Wendy, what was your inspiration for writing ALL WE HAVE LEFT?
It was when I realized that neither of my children were alive on 9/11 that I decided that I wanted to write this book—for them, and for all the children who were either not yet born, or too young to remember. Ask any adult where they were on 9/11, and they will not only know, but they will have a story to share. Many of them will say that they knew that the world had changed. Our children today will never know what is was like before 9/11, but through this story, I hope I can show what that day meant to the world.
What scene was really hard for you to write and why, and is that the one of which you are most proud? Or is there another scene you particularly love?
It’s so important to get the big things right when you are writing historical fiction, but it is the small, prosaic details that make the story come alive for your readers. What I love about this story is not one particular scene, but rather the small details: the slick feel of sweat on the handrails from the thousands of office workers filing down the stairs inside the towers; the cardboard prayer mats in the 106th stairwell used by the Muslim staff of Windows on the World; the mosaic inside the 9/11 Memorial Museum of almost three thousand shades of blue, reflecting the diversity of experiences on that day.
What book or books would most resonate with readers who love your book--or visa versa?
For those seeking other fiction books about 9/11, there are several excellent soon-to-be or newly-released books on the subject. Gae Polisner has written a wonderful story called THE MEMORY OF THINGS for YA readers, and I also highly recommend Nora Raleigh Baskin’s NINE, TEN for middle grade readers.
What did this book teach you about writing or about yourself?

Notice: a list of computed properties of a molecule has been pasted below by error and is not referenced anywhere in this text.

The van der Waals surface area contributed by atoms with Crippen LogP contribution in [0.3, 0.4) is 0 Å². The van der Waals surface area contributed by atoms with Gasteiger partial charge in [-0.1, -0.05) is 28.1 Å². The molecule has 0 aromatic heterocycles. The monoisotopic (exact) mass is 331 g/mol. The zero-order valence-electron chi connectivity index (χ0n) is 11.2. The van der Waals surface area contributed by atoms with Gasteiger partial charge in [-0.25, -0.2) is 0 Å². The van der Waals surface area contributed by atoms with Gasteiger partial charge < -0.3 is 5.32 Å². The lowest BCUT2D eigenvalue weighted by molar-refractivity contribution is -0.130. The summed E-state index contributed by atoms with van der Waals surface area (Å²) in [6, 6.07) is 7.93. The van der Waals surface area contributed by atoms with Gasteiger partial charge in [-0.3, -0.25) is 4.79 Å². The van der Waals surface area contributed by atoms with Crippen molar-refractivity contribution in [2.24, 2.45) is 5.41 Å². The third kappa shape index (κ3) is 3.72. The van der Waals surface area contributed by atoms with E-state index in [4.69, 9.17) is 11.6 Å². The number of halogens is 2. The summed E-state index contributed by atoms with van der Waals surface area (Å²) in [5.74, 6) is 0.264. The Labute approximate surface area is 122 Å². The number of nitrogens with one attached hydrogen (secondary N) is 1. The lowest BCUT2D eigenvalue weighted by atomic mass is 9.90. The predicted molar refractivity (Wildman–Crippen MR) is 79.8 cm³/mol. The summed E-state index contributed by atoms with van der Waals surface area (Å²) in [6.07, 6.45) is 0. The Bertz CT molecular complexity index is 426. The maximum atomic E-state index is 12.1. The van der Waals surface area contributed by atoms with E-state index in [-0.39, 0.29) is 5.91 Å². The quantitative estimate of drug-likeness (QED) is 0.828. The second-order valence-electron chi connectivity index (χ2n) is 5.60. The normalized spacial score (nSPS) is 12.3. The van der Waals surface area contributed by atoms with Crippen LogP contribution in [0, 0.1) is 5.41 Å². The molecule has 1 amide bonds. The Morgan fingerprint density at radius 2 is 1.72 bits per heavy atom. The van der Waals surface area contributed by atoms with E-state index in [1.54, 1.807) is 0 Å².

I’m not sure I would have had the courage to write this book without the encouragement of my editor, Mary Kate Castellani. It was a big jump for me as an author—not only was I writing about a big, historical event, but I was also writing from a Muslim first-person viewpoint. Either of these alone would have been intimidating enough, but together it sometimes seemed insurmountable. In the end, this is the hardest book I have ever written, but also the one of which I am the most proud. It taught me to have faith in myself, and in my writing gifts, and to not be afraid to make that jump.
ABOUT THE BOOK
All We Have Left
by Wendy Mills
Bloomsbury USA Childrens
A haunting and heart-wrenching story of two girls, two time periods, and the one event that changed their lives--and the world--forever.
Interweaving stories from past and present, All We Have Left follows two girls, Alia and Jesse, who discover that hatred and love have the power to reverberate into the future.
Then: Alia is a proud Muslim, even if it makes high school more difficult. Grounded for a stupid mistake, Alia decides to confront her father at his Manhattan office, putting her in danger she never expected. When the planes collide into the Twin Towers, Alia is trapped inside. There she meets a boy who risks everything for her.
Now: Jesse is haunted by the past. Ever since her brother died in the September 11th attacks, her dad's rage and grief has overshadowed their lives. When one hate-fueled decision turns Jesse's life upside down, the only way to make amends is to face the past and find out the truth of her brother's last day.
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ABOUT THE AUTHOR
WENDY MILLS was born on the edge of the water and has never left it. She now lives with her family on a small island off the southwest coast of Florida, where she spends her time writing, finding lost socks, and dodging hurricanes. Positively Beautiful is her first young adult novel.
Have you had a chance to read ALL WE HAVE LEFT yet? Have you written a historical event? Do you use small details to help the scenes come alive?
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